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Using Video in Conservation Education

EcoSpot created for my Biology in the Age of Technology master class. The last part of my Technology Environmental Stewardship Project (TESP). I would suggest viewing it in fullscreen mode for best viewing experience!

Jillian Swanson

on 24 April 2013

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Transcript of Using Video in Conservation Education

photo credit Nasa / Goddard Space Flight Center / Reto Stöckli Using Video in Conservation Education Video Video is a powerful teaching tool that is used frequently in classrooms. It is a beneficial teaching strategy for visual learners, English language learners, and special education students as it allows them to comprehend information in a pictoral form. Why use video? Research has shown students retain more information when it is presented visually (Chen & Sun, 2012).

Research has also found that students who used podcasts and videos to supplement their classroom learning increased their test scores (Kay, 2012). Ways to use video 1. Introduce a lesson or concept
2. Supplement instruction
3. Review concepts
4. Assess student understanding Video as a conservation tool Personal experience with video as a conservation tool In my 5th grade classroom I have students who do not know where paper comes from. I realized if they did not know where paper came from, why would they care about recycling and other conservation topics? In order to correct this misconception and foster environmental stewardship I created a week long recycling unit for my students. During this week I used video to engage students and supplement instruction. Over that week, 80% of my students increased their recycling knowledge from pre-test to post-test . References Chen, C.-M. & Sun, Y.-C., (2012). Assessing the effects of different multimedia materials on emotions and learning performance for visual and verbal style learners. Computers and Education, 59, 1273-1285).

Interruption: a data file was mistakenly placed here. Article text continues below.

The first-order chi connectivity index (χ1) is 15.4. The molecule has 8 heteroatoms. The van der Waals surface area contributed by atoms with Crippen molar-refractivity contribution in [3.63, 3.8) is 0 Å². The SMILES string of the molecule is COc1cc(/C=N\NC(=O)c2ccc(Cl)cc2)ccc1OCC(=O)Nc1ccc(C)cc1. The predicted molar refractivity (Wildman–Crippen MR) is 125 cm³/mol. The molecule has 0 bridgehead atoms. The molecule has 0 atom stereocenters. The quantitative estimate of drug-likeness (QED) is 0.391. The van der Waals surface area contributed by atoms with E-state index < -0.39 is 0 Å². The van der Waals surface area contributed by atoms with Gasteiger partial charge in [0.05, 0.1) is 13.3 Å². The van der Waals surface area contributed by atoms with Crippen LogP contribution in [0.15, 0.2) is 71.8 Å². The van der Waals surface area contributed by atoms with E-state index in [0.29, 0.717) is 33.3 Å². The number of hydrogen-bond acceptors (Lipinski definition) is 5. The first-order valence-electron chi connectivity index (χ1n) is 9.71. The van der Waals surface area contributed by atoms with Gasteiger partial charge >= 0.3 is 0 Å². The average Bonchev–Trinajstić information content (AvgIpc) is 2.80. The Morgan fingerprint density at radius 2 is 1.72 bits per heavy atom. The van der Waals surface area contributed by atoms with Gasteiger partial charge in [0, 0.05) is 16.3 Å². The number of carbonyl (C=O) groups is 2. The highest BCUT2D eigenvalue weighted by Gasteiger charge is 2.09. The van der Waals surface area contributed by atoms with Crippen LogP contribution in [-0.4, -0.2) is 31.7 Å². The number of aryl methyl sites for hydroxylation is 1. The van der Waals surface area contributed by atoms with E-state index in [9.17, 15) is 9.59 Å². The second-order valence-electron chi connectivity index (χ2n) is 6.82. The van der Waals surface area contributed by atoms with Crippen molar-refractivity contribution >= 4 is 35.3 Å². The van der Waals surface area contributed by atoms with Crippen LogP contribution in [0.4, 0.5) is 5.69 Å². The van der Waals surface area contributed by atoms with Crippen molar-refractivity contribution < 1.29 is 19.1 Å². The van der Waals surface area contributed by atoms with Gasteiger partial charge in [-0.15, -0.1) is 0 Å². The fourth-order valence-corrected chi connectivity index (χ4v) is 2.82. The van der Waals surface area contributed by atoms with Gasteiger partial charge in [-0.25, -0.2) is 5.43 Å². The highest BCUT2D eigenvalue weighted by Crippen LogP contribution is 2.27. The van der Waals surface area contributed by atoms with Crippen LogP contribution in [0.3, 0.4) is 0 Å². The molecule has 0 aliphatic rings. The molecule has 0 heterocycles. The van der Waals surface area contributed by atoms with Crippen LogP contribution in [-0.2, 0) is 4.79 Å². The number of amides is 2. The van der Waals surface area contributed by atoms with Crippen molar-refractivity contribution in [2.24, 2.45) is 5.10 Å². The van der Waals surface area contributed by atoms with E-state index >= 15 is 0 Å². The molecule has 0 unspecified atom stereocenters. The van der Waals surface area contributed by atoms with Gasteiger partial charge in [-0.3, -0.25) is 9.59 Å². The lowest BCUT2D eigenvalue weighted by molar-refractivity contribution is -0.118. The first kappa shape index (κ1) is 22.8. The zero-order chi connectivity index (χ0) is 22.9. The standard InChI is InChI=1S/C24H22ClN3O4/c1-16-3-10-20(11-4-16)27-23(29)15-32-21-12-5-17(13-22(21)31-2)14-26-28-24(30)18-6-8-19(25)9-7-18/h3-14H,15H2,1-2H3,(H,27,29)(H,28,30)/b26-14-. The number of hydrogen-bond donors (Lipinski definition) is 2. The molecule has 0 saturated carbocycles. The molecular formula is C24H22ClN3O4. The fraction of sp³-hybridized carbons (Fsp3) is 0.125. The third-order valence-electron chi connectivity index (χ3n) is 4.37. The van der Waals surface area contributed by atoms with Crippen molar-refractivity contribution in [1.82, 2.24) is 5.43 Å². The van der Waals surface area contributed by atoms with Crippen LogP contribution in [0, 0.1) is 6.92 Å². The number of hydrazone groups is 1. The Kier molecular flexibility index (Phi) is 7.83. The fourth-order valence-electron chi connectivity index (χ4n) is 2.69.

Kay, R. H., (2012). Exploring the use of video podcasts in education: A comprehensive review
of the literature. Computers in Human Behavior, 28, 820-831.

Morgan, E. & Ansberry, K. (2012). Teaching the three R’s: reduce, reuse, recycle. Science and
Children, 20-22.

Olson, L., Arvai, J., & Thorp, L. (2011). Mental models research to inform community outreach
for a campus recycling program. International Journal of Sustainability in Higher Education, 12(4), 322-337. In younger generations, lack of education is one of the main factors for why individuals do not recycle (Olson et al., 2011). Schools and teachers have their students for six or seven hours a day. Each day they have the opportunity to not just teach their students the curriculum, but also life lessons and skills. Recycling is a topic that can be incorporated into any subject but especially into science class. The National Science Education Standards focus on recycling and its implications, especially in the elementary grades (Morgan & Ansberry, 2012). Recycling video used in my classroom Another recycling video used in my classroom
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